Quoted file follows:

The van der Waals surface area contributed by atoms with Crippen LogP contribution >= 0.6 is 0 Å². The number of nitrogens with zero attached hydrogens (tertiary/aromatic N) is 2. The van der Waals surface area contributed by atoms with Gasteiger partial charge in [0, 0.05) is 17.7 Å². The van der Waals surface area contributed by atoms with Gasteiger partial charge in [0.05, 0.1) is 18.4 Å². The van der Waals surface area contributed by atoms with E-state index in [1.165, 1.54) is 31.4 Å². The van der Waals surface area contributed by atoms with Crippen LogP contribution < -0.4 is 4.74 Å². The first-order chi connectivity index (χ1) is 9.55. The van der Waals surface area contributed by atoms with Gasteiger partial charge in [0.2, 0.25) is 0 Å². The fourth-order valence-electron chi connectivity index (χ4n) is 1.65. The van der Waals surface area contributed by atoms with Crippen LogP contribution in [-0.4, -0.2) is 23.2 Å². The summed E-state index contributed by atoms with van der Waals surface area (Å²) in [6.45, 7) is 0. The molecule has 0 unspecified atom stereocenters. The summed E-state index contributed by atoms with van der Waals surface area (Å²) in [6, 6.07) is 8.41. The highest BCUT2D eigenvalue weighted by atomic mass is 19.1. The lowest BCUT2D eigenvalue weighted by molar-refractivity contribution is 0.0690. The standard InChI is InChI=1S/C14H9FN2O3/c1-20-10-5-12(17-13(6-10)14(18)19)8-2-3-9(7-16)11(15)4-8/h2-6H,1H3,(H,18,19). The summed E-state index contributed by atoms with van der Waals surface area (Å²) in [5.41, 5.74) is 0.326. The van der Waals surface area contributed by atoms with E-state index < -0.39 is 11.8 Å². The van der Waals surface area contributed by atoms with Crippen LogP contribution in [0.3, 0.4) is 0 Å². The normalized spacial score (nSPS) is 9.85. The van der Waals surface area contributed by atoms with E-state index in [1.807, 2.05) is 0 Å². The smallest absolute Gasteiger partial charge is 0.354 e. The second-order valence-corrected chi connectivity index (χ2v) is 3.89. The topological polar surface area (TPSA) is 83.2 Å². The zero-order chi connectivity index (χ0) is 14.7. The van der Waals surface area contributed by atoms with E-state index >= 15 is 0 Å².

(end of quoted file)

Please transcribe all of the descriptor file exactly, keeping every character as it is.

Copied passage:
The van der Waals surface area contributed by atoms with Crippen LogP contribution >= 0.6 is 0 Å². The number of nitrogens with zero attached hydrogens (tertiary/aromatic N) is 2. The van der Waals surface area contributed by atoms with Gasteiger partial charge in [0, 0.05) is 17.7 Å². The van der Waals surface area contributed by atoms with Gasteiger partial charge in [0.05, 0.1) is 18.4 Å². The van der Waals surface area contributed by atoms with E-state index in [1.165, 1.54) is 31.4 Å². The van der Waals surface area contributed by atoms with Crippen LogP contribution < -0.4 is 4.74 Å². The first-order chi connectivity index (χ1) is 9.55. The van der Waals surface area contributed by atoms with Gasteiger partial charge in [0.2, 0.25) is 0 Å². The fourth-order valence-electron chi connectivity index (χ4n) is 1.65. The van der Waals surface area contributed by atoms with Crippen LogP contribution in [-0.4, -0.2) is 23.2 Å². The summed E-state index contributed by atoms with van der Waals surface area (Å²) in [6.45, 7) is 0. The molecule has 0 unspecified atom stereocenters. The summed E-state index contributed by atoms with van der Waals surface area (Å²) in [6, 6.07) is 8.41. The highest BCUT2D eigenvalue weighted by atomic mass is 19.1. The lowest BCUT2D eigenvalue weighted by molar-refractivity contribution is 0.0690. The standard InChI is InChI=1S/C14H9FN2O3/c1-20-10-5-12(17-13(6-10)14(18)19)8-2-3-9(7-16)11(15)4-8/h2-6H,1H3,(H,18,19). The summed E-state index contributed by atoms with van der Waals surface area (Å²) in [5.41, 5.74) is 0.326. The van der Waals surface area contributed by atoms with E-state index < -0.39 is 11.8 Å². The van der Waals surface area contributed by atoms with Crippen LogP contribution in [0.3, 0.4) is 0 Å². The normalized spacial score (nSPS) is 9.85. The van der Waals surface area contributed by atoms with E-state index in [1.807, 2.05) is 0 Å². The smallest absolute Gasteiger partial charge is 0.354 e. The second-order valence-corrected chi connectivity index (χ2v) is 3.89. The topological polar surface area (TPSA) is 83.2 Å². The zero-order chi connectivity index (χ0) is 14.7. The van der Waals surface area contributed by atoms with E-state index >= 15 is 0 Å².